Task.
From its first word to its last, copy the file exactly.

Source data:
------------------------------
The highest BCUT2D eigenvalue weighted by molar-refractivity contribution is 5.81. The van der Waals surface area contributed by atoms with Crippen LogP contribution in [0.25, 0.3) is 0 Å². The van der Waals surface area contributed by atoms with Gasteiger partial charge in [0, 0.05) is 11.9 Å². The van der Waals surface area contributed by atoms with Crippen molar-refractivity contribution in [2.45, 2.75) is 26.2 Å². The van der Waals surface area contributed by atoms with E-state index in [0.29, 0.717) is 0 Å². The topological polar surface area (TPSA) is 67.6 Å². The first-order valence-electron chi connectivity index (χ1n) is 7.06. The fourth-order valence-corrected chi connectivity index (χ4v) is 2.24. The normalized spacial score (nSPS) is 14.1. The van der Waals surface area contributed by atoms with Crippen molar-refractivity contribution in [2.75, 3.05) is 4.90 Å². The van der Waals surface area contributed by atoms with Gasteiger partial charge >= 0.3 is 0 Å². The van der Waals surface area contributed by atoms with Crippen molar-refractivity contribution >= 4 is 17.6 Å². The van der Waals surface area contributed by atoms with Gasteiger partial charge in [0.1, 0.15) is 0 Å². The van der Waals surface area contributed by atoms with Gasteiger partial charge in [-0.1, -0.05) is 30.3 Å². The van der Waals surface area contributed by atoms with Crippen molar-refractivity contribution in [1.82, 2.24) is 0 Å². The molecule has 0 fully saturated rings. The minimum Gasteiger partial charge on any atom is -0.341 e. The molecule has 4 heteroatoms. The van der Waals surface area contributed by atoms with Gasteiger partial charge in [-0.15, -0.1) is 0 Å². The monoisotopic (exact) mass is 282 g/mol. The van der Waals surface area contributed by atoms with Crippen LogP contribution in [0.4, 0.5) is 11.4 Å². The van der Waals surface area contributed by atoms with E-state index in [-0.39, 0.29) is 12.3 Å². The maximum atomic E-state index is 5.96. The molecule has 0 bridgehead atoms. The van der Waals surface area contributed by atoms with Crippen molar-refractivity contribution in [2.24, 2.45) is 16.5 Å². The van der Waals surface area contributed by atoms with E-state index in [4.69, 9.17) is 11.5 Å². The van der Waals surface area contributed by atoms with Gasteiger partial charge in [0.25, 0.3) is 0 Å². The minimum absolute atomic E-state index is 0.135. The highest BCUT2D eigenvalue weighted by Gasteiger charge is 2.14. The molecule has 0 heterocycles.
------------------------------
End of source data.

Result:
The highest BCUT2D eigenvalue weighted by molar-refractivity contribution is 5.81. The van der Waals surface area contributed by atoms with Crippen LogP contribution in [0.25, 0.3) is 0 Å². The van der Waals surface area contributed by atoms with Gasteiger partial charge in [0, 0.05) is 11.9 Å². The van der Waals surface area contributed by atoms with Crippen molar-refractivity contribution in [2.45, 2.75) is 26.2 Å². The van der Waals surface area contributed by atoms with E-state index in [0.29, 0.717) is 0 Å². The topological polar surface area (TPSA) is 67.6 Å². The first-order valence-electron chi connectivity index (χ1n) is 7.06. The fourth-order valence-corrected chi connectivity index (χ4v) is 2.24. The normalized spacial score (nSPS) is 14.1. The van der Waals surface area contributed by atoms with Crippen molar-refractivity contribution in [2.75, 3.05) is 4.90 Å². The van der Waals surface area contributed by atoms with Gasteiger partial charge >= 0.3 is 0 Å². The van der Waals surface area contributed by atoms with Crippen molar-refractivity contribution >= 4 is 17.6 Å². The van der Waals surface area contributed by atoms with Gasteiger partial charge in [0.1, 0.15) is 0 Å². The van der Waals surface area contributed by atoms with Gasteiger partial charge in [-0.1, -0.05) is 30.3 Å². The van der Waals surface area contributed by atoms with Crippen molar-refractivity contribution in [1.82, 2.24) is 0 Å². The molecule has 0 fully saturated rings. The minimum Gasteiger partial charge on any atom is -0.341 e. The molecule has 4 heteroatoms. The van der Waals surface area contributed by atoms with Gasteiger partial charge in [-0.15, -0.1) is 0 Å². The monoisotopic (exact) mass is 282 g/mol. The van der Waals surface area contributed by atoms with Crippen LogP contribution in [0.4, 0.5) is 11.4 Å². The van der Waals surface area contributed by atoms with E-state index in [-0.39, 0.29) is 12.3 Å². The maximum atomic E-state index is 5.96. The molecule has 0 bridgehead atoms. The van der Waals surface area contributed by atoms with Crippen molar-refractivity contribution in [2.24, 2.45) is 16.5 Å². The van der Waals surface area contributed by atoms with E-state index in [4.69, 9.17) is 11.5 Å². The van der Waals surface area contributed by atoms with Gasteiger partial charge in [0.25, 0.3) is 0 Å². The minimum absolute atomic E-state index is 0.135. The highest BCUT2D eigenvalue weighted by Gasteiger charge is 2.14. The molecule has 0 heterocycles.